E-1 Visa- Treaty Traders And Family:
Eligibility: The following individuals and entities will be eligible for an E-1 visa.
Executives, managers and specialists of a treaty nation company, which maintains operations in the U.S.
Immediate family members of current E-1 visa holders.
Nationals of treaty countries entering the U.S. to partake in substantial trade.
Companies in treaty countries sending personnel to manage the U.S. affiliate or branch OR companies in treaty countries sending personnel to setup a U.S. company.
Treaty Countries Include:
Argentina, Australia, Austria, Belgium, Bolivia, Bosnia and Herzegovina, Brunei, Canada, Chile, China (Taiwan), Colombia, Costa Rica, Croatia, Denmark, Estonia, Ethiopia, Finland, France, Germany, Greece, Honduras, Iran, Ireland, Israel, Italy, Japan, Jordan, Korea (South), Latvia, Liberia, Luxembourg, Macedonia (the Former Yugoslav Republic of (FRY)), Mexico, Netherlands, Norway, Oman, Pakistan, Paraguay, Philippines, Singapore, Slovenia, Spain, Suriname, Sweden, Switzerland, Thailand, Togo, Turkey, United Kingdom, Yugoslavia.
Trade: 8 C.F.R. §214.2(e)(9), 22 C.F.R. §41.51(a)(7) and (8), 9 FAM 41.51 N.4. Trade has been defined trade as “the existing international exchange of items of trade for consideration between the U.S. and the treaty country.”
Domestic trade will not be considered when determining what qualifies as substantial trade.
DOS has defined items of trade to “include but are not limited to goods, services, international banking, insurance monies, transportation, communications, data processing, advertising, accounting, design and engineering, and management consulting.”
Goods: “tangible commodities or merchandise having extrinsic value.” Services: “legitimate economic activities, which provide other than tangible goods.” 62 Fed. Reg. 48138-01 at 48141 (Sept. 12, 1997).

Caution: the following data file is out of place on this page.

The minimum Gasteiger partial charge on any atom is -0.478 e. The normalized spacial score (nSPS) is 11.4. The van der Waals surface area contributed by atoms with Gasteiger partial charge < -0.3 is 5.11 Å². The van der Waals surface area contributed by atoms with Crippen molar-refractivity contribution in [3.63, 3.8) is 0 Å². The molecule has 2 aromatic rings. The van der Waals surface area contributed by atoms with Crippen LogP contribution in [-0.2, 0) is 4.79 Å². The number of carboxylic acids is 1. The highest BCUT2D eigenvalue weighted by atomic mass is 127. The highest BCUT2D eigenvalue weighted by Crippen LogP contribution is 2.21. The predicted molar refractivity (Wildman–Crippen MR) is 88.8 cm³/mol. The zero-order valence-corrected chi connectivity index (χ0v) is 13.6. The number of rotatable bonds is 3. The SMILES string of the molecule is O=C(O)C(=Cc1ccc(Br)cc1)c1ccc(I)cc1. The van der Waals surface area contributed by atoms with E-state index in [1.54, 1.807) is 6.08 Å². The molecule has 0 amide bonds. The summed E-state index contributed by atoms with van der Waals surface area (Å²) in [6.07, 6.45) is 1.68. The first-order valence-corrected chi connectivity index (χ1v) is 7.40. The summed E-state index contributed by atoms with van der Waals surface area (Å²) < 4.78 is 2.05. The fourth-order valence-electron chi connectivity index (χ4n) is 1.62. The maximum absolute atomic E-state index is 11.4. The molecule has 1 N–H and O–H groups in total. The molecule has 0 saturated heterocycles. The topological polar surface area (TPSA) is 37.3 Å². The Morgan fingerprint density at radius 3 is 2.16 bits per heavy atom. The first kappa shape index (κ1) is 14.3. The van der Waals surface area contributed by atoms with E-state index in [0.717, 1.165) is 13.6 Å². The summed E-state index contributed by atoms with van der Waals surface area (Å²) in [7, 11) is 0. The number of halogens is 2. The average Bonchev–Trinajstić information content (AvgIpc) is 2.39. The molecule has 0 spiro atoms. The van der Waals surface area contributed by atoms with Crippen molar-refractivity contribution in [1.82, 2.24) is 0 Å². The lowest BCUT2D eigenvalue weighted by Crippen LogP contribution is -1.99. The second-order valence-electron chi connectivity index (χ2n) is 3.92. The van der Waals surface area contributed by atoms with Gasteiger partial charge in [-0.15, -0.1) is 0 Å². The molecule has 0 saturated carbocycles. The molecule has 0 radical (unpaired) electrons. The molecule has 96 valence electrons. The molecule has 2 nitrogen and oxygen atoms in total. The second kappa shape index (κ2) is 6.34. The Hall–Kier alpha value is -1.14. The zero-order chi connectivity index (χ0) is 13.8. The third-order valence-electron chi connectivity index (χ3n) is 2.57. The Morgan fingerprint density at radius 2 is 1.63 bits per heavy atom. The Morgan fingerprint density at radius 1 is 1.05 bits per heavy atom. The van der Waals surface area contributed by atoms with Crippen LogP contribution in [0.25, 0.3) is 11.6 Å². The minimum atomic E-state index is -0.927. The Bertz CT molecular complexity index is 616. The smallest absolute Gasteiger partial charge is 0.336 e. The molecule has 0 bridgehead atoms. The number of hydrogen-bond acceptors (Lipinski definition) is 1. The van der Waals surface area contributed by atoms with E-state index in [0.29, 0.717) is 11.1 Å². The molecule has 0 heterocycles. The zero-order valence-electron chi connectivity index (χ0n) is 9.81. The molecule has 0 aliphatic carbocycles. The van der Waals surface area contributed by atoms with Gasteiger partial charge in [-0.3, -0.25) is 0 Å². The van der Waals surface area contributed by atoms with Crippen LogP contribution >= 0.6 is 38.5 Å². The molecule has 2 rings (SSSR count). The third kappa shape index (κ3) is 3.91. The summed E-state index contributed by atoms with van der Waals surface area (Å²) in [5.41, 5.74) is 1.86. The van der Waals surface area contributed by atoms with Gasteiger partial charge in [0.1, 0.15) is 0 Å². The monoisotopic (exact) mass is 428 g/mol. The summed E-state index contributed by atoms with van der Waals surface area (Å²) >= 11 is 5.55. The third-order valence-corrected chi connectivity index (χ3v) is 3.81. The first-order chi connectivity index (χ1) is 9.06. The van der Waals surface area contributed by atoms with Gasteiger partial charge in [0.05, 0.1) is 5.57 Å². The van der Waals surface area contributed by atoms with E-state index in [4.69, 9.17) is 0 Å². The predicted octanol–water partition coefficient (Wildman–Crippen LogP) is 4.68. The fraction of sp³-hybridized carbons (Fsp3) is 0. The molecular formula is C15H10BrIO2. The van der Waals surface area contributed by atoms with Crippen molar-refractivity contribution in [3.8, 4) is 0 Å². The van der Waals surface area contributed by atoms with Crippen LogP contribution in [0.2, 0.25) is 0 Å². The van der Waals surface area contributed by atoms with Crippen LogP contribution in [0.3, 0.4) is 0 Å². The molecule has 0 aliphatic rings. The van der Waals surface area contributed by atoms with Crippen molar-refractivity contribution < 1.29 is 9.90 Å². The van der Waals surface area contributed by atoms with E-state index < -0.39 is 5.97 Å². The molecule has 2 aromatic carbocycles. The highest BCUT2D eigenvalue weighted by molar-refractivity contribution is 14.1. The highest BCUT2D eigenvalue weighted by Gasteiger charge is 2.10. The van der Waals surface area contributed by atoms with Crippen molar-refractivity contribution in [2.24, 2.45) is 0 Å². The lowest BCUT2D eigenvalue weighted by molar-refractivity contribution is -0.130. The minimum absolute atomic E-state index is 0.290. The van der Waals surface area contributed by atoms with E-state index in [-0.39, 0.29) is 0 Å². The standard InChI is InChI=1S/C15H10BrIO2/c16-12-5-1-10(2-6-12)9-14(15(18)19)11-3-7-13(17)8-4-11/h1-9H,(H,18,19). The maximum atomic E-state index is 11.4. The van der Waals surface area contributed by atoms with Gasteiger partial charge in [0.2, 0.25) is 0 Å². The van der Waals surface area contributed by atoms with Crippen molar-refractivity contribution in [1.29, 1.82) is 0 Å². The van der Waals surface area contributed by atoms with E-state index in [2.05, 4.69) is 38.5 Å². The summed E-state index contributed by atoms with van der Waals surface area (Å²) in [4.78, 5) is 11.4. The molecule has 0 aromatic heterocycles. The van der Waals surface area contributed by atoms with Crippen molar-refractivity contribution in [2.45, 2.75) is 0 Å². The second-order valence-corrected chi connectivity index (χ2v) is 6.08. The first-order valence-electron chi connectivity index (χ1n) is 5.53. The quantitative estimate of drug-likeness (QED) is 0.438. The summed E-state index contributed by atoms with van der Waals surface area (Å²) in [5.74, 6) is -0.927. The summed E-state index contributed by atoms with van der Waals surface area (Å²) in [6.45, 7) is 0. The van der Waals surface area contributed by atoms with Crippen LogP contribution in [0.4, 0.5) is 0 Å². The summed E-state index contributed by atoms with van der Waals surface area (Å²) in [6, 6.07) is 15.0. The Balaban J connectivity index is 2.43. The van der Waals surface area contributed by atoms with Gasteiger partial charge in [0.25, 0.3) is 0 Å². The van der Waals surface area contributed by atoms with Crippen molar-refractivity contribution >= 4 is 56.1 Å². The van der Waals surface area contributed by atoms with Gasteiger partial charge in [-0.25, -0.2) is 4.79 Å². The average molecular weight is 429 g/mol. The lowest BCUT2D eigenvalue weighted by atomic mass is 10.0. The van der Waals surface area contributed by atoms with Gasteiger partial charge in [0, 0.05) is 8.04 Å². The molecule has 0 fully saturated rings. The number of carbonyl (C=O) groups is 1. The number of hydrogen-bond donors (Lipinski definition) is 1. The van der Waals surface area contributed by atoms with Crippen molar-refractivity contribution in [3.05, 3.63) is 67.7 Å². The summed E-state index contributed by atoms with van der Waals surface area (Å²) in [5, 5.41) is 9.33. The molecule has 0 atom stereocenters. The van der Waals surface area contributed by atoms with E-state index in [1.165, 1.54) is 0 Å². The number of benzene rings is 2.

“Principal” Trade: According to 8 C.F.R. §214.2(e)(11), 9 FAM 41.51 N.7:
Trade must be mostly between the treaty country and the U.S. Only international trade will be considered.
If the business conducts more than 50% of its international trade with the U.S., then each E-1 owner is not required to have more than 50% of trade.
“Substantial”: According to 8 C.F.R. §214.2(e)(10), 22 C.F.R. §41.51(a)(9), 9 FAM 41.51 N.6:
The volume of international trade insures a continuous flow between the U.S. and the treaty country.
Substantial trade cannot be based on one single transaction.
Trade includes binding contracts requiring an immediate exchange of goods.
The volume of exchanges will be given more weight than the value of those exchanges.
Smaller Businesses: The income from the value of multiple transactions, sufficient to support the trader and his/her family, will be a favorable factor in the assessment of the existence of substantial trade.
Nationality of Corporation:
If a foreign corporation owns a U.S. entity, the nationality of the foreign corporation will be determined by its owners and not by its place of incorporation or the location of the company’s business activity.
Publicly Traded Companies: The company’s nationality will be determined by where its stock is physically listed and traded on the stock exchange.
LPRs from the treaty country who own stock in a U.S. company cannot have their stock considered in determining the nationality of the company. E or non-E nationals of the treaty country who are not LPRs can have their stock considered in determining the nationality of the company. 9 FAM 41.51 N.14.1.
To employ individuals from the treaty country, it is necessary that at least 50% of the corporation is owned by individuals who are treaty country nationals and who maintain E status if they reside in the U.S., or if they do not reside in the U.S., they would be eligible to be E non-immigrants.